Sunday, May 24, 2020

The truth, until it comes out, will not sleep

Argentina Switzerland Vatican Catholic accountability crime fascism Nazi eugenics genocide ratlines

In 2007 I presented Odessa: Die wahre Geschichte, the German translation of my book The Real Odessa, at Frankfurt University. I thought 15 people would come. Hundreds attended. The air was thick with unexpected enthusiasm.

Signing books after the talk, I noticed a tall, straight-backed, handsome man, prototypically German, wearing a very cool leather trench coat, patiently waiting to the side.

Finally he came up and said, in perfect Spanish with a Buenos Aires accent: "Hello, my name is xxxx xxxx." I was dumbfounded. "You are the son of xxxx xxxx!"

His father had been a fugitive SS doctor that I did not include in my book but whose case I had studied. "I travelled from Germany after my father as a child. I also had a passport with a false name,” he said. “I stayed at various churches and convents in Italy. I travelled alone, only nine years old. I lived in Buenos Aires until I was 21. I consider myself a porteƱo."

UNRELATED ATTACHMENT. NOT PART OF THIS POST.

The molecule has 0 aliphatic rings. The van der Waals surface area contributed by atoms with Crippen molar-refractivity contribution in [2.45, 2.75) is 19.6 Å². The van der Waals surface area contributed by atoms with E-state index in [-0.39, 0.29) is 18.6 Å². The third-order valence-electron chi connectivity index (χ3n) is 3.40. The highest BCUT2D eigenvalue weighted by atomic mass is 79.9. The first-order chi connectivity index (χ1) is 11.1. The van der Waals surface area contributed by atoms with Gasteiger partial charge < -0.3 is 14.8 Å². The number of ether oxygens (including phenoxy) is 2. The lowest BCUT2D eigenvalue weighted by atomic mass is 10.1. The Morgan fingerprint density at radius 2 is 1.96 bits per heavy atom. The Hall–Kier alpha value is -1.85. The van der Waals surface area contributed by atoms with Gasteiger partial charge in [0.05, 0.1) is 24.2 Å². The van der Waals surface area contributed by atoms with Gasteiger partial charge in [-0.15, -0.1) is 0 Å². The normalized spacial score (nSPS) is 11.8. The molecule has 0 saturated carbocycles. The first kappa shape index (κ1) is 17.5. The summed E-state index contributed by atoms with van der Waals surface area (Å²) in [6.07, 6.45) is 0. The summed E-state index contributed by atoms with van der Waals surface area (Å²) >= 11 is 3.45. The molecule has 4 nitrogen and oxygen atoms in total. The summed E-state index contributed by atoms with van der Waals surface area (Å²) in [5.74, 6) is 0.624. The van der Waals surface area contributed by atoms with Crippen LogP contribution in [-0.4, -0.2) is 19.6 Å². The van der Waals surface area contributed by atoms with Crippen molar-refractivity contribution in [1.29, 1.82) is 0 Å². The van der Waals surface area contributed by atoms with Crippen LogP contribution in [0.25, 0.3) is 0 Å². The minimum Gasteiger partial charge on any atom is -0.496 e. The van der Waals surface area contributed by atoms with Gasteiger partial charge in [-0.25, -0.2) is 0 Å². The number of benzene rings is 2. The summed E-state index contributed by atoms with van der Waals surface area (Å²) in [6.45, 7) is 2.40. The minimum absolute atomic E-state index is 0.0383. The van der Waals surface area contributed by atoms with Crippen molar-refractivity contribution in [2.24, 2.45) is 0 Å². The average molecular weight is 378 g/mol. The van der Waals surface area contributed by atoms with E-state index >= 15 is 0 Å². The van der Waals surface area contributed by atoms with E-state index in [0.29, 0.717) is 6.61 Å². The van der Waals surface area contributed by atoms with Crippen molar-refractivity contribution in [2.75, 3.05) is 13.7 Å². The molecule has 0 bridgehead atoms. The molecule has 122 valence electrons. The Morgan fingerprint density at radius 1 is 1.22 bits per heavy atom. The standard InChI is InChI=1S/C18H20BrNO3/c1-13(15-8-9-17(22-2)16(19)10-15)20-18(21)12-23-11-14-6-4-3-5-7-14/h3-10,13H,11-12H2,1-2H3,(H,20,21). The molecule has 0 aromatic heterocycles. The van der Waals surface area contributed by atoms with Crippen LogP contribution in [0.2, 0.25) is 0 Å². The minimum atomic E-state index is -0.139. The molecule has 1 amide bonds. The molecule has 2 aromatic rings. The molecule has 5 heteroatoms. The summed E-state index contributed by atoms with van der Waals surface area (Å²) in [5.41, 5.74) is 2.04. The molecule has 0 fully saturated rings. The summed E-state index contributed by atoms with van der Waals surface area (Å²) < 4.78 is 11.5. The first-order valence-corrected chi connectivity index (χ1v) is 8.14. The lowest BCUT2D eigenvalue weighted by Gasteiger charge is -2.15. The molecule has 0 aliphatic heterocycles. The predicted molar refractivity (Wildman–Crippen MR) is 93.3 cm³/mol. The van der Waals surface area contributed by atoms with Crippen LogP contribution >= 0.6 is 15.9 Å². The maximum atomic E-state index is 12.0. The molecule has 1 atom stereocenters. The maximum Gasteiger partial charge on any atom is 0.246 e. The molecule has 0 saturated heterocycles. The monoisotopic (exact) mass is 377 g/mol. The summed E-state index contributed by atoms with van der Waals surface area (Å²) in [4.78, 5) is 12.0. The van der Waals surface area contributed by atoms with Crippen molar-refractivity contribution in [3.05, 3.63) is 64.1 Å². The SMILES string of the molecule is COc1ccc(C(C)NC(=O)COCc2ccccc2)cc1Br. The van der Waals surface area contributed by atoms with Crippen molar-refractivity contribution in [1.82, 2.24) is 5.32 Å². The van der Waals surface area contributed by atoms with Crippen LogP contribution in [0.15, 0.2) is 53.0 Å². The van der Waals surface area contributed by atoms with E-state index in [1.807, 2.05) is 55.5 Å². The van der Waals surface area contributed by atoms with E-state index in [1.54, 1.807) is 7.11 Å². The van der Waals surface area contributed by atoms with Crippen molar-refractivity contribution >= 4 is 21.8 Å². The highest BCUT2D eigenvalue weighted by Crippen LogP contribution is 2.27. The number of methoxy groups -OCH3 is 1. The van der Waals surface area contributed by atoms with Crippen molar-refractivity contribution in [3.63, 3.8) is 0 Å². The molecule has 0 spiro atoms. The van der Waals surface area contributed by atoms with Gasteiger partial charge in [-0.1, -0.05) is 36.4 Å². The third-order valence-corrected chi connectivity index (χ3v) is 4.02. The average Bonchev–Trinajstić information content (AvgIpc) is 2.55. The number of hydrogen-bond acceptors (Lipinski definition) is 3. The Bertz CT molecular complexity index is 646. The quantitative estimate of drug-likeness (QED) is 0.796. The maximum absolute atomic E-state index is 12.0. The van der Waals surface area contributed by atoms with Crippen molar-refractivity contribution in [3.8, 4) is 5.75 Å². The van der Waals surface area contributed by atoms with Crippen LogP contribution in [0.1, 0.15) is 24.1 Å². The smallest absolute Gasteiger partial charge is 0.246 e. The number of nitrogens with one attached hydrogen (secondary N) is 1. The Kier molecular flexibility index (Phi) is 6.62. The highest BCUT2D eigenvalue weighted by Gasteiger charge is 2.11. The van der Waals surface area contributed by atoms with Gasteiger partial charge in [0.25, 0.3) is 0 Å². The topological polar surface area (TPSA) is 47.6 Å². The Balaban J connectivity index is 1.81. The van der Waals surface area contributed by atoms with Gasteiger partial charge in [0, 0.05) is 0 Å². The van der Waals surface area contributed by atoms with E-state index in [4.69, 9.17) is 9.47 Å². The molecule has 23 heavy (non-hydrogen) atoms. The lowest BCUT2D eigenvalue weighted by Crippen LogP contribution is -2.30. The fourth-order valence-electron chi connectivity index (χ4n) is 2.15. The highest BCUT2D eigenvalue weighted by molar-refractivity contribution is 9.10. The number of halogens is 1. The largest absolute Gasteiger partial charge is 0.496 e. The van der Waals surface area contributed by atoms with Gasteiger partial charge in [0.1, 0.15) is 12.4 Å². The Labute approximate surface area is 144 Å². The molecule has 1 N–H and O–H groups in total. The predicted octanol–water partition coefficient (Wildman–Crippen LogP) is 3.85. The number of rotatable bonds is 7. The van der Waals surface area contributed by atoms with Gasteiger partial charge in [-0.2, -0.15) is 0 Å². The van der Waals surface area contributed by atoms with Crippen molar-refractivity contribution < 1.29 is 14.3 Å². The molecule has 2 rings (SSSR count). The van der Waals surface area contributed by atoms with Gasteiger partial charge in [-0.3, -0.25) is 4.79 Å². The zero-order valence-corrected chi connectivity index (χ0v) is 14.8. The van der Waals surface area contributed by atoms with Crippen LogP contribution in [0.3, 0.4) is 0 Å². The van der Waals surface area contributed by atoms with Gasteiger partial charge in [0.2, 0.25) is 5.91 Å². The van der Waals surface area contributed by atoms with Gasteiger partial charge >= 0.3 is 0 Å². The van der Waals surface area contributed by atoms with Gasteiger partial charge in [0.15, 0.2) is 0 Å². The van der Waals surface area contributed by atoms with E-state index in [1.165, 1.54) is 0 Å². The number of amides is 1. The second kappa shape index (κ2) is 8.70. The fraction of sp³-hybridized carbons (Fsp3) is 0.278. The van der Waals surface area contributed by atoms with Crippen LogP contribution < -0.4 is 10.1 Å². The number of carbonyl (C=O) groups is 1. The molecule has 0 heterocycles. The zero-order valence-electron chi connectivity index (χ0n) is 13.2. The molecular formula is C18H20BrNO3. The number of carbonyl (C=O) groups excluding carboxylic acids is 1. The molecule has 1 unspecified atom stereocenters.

He had not been able to speak to his father about certain things. He had come to the talk in the hope that I might help him understand his own life story. "My father died and unfortunately I never found out, despite asking several times, if he was directly involved and to what extent, in the persecution of the Jews."

The man, whom I will call Berend, is one of the long series of sons, daughters and grandchildren of Nazis who have approached me over the years, telling me their stories and sharing documentation. I have entered into their lives with patience and caution.

Some people come in anger to defend the name of their father or grandfather. Others mix natural affection for them with a deep rejection of their crimes. Both those who defend and those who reject them are deeply affected by their past.  (more...)


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